They take care of their subjects. So, Christ as the universal King, makes provision for the entire universe, for the entire domain; not only for human beings, but even for the rest of the animate world i.e. animals and plants, and even inanimate; the entire universe, the climate, the environment. The kingship of Christ covers all. It is a bit difficult to imagine because when you talk about kings here on earth; we are immediately thinking about a geographical entity that the king rules over. For instance, the Queen of Great Britain only rules her country, Great Britain and other territories that are subject to Britain. Time was before our independence, she was our queen, but after independence, she’s no longer our queen. Here in Nigeria, the Oba of Lagos has no jurisdiction outside Lagos; he only rules over Lagos. But in the case of Christ, that’s why it is difficult to contextualize. It is not a physical kingdom, it’s a kingdom that covers the entire universe.
We would like to know the significance of this feast to nations such as Nigeria, and the entire universe?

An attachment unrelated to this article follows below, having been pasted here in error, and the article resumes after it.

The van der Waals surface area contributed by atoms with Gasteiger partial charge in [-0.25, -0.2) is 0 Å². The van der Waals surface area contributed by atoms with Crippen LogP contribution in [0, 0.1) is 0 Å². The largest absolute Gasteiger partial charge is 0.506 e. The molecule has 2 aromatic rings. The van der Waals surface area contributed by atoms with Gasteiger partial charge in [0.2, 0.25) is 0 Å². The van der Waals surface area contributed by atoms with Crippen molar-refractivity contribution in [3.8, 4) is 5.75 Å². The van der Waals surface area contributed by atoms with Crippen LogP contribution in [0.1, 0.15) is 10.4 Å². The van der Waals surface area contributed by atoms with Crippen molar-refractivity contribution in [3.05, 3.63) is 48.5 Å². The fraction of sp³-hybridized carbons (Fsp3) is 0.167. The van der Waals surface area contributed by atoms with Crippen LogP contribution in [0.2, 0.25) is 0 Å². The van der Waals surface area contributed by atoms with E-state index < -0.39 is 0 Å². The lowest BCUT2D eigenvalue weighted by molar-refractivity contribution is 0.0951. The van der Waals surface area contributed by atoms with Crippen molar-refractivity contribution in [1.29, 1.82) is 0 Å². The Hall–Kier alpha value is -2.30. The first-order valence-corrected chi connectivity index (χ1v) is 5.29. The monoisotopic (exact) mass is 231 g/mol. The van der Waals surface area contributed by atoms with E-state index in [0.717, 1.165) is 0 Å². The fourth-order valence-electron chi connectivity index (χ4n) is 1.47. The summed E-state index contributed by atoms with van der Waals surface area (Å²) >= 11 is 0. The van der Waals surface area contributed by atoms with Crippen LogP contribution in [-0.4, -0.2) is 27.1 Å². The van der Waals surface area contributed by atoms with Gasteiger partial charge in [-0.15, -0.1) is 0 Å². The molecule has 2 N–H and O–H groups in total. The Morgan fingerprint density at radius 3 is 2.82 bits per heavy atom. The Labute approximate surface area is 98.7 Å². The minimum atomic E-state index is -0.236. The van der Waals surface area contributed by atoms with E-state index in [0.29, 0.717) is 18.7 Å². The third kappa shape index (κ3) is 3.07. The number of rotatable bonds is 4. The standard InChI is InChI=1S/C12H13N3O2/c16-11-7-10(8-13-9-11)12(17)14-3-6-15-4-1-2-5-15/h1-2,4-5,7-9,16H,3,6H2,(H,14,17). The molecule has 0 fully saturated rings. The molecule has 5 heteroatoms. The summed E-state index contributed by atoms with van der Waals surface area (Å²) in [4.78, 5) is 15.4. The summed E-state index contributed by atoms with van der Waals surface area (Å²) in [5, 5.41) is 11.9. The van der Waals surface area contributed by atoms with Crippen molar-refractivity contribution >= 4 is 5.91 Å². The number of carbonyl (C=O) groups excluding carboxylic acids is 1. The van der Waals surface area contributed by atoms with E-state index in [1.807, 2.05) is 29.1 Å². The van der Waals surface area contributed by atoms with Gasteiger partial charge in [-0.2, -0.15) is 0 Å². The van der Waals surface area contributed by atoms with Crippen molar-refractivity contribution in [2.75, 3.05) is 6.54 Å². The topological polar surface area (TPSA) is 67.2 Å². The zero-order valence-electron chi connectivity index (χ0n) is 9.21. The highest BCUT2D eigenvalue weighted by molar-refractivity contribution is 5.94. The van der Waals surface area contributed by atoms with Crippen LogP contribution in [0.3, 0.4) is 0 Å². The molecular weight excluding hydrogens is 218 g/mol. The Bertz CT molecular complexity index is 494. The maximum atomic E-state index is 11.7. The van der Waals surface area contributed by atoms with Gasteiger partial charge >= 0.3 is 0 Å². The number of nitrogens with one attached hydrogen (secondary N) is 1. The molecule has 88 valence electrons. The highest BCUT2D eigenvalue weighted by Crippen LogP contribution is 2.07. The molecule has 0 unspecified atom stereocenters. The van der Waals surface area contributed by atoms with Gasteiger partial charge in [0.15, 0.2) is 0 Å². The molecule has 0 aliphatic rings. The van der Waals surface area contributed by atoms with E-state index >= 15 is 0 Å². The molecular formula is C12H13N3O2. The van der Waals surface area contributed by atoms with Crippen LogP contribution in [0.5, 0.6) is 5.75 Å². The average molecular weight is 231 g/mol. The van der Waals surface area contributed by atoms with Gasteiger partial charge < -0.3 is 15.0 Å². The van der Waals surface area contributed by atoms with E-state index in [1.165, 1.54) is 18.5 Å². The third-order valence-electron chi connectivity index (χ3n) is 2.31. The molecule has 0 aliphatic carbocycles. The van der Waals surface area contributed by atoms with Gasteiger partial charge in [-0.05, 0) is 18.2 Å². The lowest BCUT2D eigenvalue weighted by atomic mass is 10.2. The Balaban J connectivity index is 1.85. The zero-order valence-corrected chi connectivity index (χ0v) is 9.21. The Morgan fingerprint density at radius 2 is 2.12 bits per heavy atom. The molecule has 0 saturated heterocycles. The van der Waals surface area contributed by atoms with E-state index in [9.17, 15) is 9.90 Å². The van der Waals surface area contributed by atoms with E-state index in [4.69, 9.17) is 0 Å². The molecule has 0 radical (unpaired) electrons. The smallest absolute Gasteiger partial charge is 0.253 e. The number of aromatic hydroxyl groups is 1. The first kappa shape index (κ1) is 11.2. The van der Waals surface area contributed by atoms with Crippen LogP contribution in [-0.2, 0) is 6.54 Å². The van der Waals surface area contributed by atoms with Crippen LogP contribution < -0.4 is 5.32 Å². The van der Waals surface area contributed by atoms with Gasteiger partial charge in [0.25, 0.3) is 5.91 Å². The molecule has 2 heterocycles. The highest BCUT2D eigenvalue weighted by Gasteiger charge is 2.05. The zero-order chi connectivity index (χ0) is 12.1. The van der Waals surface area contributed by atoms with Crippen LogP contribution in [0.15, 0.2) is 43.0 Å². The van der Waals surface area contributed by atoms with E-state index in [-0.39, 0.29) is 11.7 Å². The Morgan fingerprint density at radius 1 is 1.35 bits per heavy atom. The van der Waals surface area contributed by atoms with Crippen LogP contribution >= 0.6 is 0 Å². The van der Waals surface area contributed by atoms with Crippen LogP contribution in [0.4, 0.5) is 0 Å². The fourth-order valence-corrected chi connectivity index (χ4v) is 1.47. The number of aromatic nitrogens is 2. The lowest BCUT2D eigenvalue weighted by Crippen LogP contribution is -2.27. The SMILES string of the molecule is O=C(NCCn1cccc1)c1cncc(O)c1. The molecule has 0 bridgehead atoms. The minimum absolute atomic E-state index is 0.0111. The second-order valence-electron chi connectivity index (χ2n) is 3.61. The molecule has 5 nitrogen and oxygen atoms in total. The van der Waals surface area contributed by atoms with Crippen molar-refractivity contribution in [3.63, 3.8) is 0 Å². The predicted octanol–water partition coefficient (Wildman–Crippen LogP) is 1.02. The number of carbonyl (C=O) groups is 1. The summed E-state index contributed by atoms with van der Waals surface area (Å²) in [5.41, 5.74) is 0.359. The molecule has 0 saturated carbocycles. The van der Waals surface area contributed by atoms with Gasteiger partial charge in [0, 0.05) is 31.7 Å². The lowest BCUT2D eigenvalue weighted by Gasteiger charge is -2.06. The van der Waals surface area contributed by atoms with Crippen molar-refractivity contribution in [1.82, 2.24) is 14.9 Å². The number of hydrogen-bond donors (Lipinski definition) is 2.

Well, the significance is exactly what I have said that at least we who are Catholics who observe that day, acknowledge Jesus Christ as our King and our Lord and Master, and we are all subjects. I want to believe that all Christians will say the same thing; they will always say that Jesus is their sole Lord and Master. Although they do not join us in celebrating his Lordship on this particular day; they probably do that other days. Maybe, they do it at Christmas or at Easter. But we Catholics are the ones who jubilate on this day precisely. When we do it, it is first of all, an acknowledgement that He is our Lord, and we are His subjects, and because we are His subjects, we have to follow Him, and follow His directives, His dictates; live by the rules and regulations that He lays down. And then, in return, we look up to Him, to provide for us, to take care of us all our needs, both spiritual and temporal needs. So, it’s both ways; we acknowledge Him, we honour Him, we pay Him homage, we submit to His kingship, and He in return, provides for us.
How would you rate the realization of God’s kingdom in Nigeria, taking cognizance of the social ills in the country?